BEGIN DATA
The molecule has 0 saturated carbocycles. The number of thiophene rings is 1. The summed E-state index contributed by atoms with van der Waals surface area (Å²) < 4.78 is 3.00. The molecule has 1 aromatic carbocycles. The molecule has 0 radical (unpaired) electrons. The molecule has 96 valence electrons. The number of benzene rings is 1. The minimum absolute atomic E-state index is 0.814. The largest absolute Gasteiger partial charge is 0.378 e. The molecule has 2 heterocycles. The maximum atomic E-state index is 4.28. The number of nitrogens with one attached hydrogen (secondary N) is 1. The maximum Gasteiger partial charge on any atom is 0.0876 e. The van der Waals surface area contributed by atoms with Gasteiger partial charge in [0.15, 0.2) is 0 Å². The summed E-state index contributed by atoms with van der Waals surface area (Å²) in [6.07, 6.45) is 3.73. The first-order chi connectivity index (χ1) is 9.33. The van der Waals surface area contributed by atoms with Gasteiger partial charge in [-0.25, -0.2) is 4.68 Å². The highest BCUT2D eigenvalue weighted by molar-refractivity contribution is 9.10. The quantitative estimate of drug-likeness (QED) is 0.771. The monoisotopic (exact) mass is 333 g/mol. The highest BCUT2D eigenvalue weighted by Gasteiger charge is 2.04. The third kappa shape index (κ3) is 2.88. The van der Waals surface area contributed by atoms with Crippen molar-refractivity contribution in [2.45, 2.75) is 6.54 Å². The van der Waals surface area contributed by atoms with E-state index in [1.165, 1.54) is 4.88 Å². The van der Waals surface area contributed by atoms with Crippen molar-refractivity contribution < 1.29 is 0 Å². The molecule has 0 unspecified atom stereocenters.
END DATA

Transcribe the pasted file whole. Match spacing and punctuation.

The molecule has 0 saturated carbocycles. The number of thiophene rings is 1. The summed E-state index contributed by atoms with van der Waals surface area (Å²) < 4.78 is 3.00. The molecule has 1 aromatic carbocycles. The molecule has 0 radical (unpaired) electrons. The molecule has 96 valence electrons. The number of benzene rings is 1. The minimum absolute atomic E-state index is 0.814. The largest absolute Gasteiger partial charge is 0.378 e. The molecule has 2 heterocycles. The maximum atomic E-state index is 4.28. The number of nitrogens with one attached hydrogen (secondary N) is 1. The maximum Gasteiger partial charge on any atom is 0.0876 e. The van der Waals surface area contributed by atoms with Gasteiger partial charge in [0.15, 0.2) is 0 Å². The summed E-state index contributed by atoms with van der Waals surface area (Å²) in [6.07, 6.45) is 3.73. The first-order chi connectivity index (χ1) is 9.33. The van der Waals surface area contributed by atoms with Gasteiger partial charge in [-0.25, -0.2) is 4.68 Å². The highest BCUT2D eigenvalue weighted by molar-refractivity contribution is 9.10. The quantitative estimate of drug-likeness (QED) is 0.771. The monoisotopic (exact) mass is 333 g/mol. The highest BCUT2D eigenvalue weighted by Gasteiger charge is 2.04. The third kappa shape index (κ3) is 2.88. The van der Waals surface area contributed by atoms with Crippen molar-refractivity contribution in [2.45, 2.75) is 6.54 Å². The van der Waals surface area contributed by atoms with E-state index in [1.165, 1.54) is 4.88 Å². The van der Waals surface area contributed by atoms with Crippen molar-refractivity contribution < 1.29 is 0 Å². The molecule has 0 unspecified atom stereocenters.